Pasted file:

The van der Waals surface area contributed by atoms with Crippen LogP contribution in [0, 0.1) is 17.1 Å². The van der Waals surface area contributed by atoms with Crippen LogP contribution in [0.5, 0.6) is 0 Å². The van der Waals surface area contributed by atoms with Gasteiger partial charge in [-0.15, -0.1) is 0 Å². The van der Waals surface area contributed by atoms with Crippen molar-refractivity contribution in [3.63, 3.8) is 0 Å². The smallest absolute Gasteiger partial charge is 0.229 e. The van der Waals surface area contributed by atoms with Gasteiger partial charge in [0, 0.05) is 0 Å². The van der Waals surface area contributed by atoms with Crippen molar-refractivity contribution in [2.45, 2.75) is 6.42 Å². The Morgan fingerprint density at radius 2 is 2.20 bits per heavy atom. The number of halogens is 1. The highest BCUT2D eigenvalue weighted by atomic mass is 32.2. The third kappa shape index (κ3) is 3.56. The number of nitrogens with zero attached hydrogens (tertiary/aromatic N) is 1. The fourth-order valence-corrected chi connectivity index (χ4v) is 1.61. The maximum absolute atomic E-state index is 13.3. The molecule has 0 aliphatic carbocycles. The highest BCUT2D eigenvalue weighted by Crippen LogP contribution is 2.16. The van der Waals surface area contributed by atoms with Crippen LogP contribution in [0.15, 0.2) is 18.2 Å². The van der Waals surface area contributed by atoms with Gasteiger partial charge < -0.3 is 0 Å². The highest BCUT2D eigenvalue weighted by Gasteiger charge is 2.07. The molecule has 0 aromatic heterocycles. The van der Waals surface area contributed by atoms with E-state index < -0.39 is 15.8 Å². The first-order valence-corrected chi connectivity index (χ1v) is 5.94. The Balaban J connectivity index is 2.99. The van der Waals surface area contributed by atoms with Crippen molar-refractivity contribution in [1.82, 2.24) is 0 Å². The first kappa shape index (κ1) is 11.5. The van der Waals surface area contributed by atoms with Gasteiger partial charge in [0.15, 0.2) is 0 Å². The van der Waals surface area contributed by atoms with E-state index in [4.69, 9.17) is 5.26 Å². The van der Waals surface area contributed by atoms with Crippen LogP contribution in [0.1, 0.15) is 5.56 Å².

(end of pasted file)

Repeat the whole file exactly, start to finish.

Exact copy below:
The van der Waals surface area contributed by atoms with Crippen LogP contribution in [0, 0.1) is 17.1 Å². The van der Waals surface area contributed by atoms with Crippen LogP contribution in [0.5, 0.6) is 0 Å². The van der Waals surface area contributed by atoms with Gasteiger partial charge in [-0.15, -0.1) is 0 Å². The van der Waals surface area contributed by atoms with Crippen molar-refractivity contribution in [3.63, 3.8) is 0 Å². The smallest absolute Gasteiger partial charge is 0.229 e. The van der Waals surface area contributed by atoms with Gasteiger partial charge in [0, 0.05) is 0 Å². The van der Waals surface area contributed by atoms with Crippen molar-refractivity contribution in [2.45, 2.75) is 6.42 Å². The Morgan fingerprint density at radius 2 is 2.20 bits per heavy atom. The number of halogens is 1. The highest BCUT2D eigenvalue weighted by atomic mass is 32.2. The third kappa shape index (κ3) is 3.56. The number of nitrogens with zero attached hydrogens (tertiary/aromatic N) is 1. The fourth-order valence-corrected chi connectivity index (χ4v) is 1.61. The maximum absolute atomic E-state index is 13.3. The molecule has 0 aliphatic carbocycles. The highest BCUT2D eigenvalue weighted by Crippen LogP contribution is 2.16. The van der Waals surface area contributed by atoms with Crippen LogP contribution in [0.15, 0.2) is 18.2 Å². The van der Waals surface area contributed by atoms with Gasteiger partial charge < -0.3 is 0 Å². The highest BCUT2D eigenvalue weighted by Gasteiger charge is 2.07. The molecule has 0 aromatic heterocycles. The van der Waals surface area contributed by atoms with E-state index < -0.39 is 15.8 Å². The first-order valence-corrected chi connectivity index (χ1v) is 5.94. The Balaban J connectivity index is 2.99. The van der Waals surface area contributed by atoms with Crippen molar-refractivity contribution in [1.82, 2.24) is 0 Å². The first kappa shape index (κ1) is 11.5. The van der Waals surface area contributed by atoms with Gasteiger partial charge in [0.15, 0.2) is 0 Å². The van der Waals surface area contributed by atoms with E-state index in [4.69, 9.17) is 5.26 Å². The van der Waals surface area contributed by atoms with Crippen LogP contribution in [0.1, 0.15) is 5.56 Å².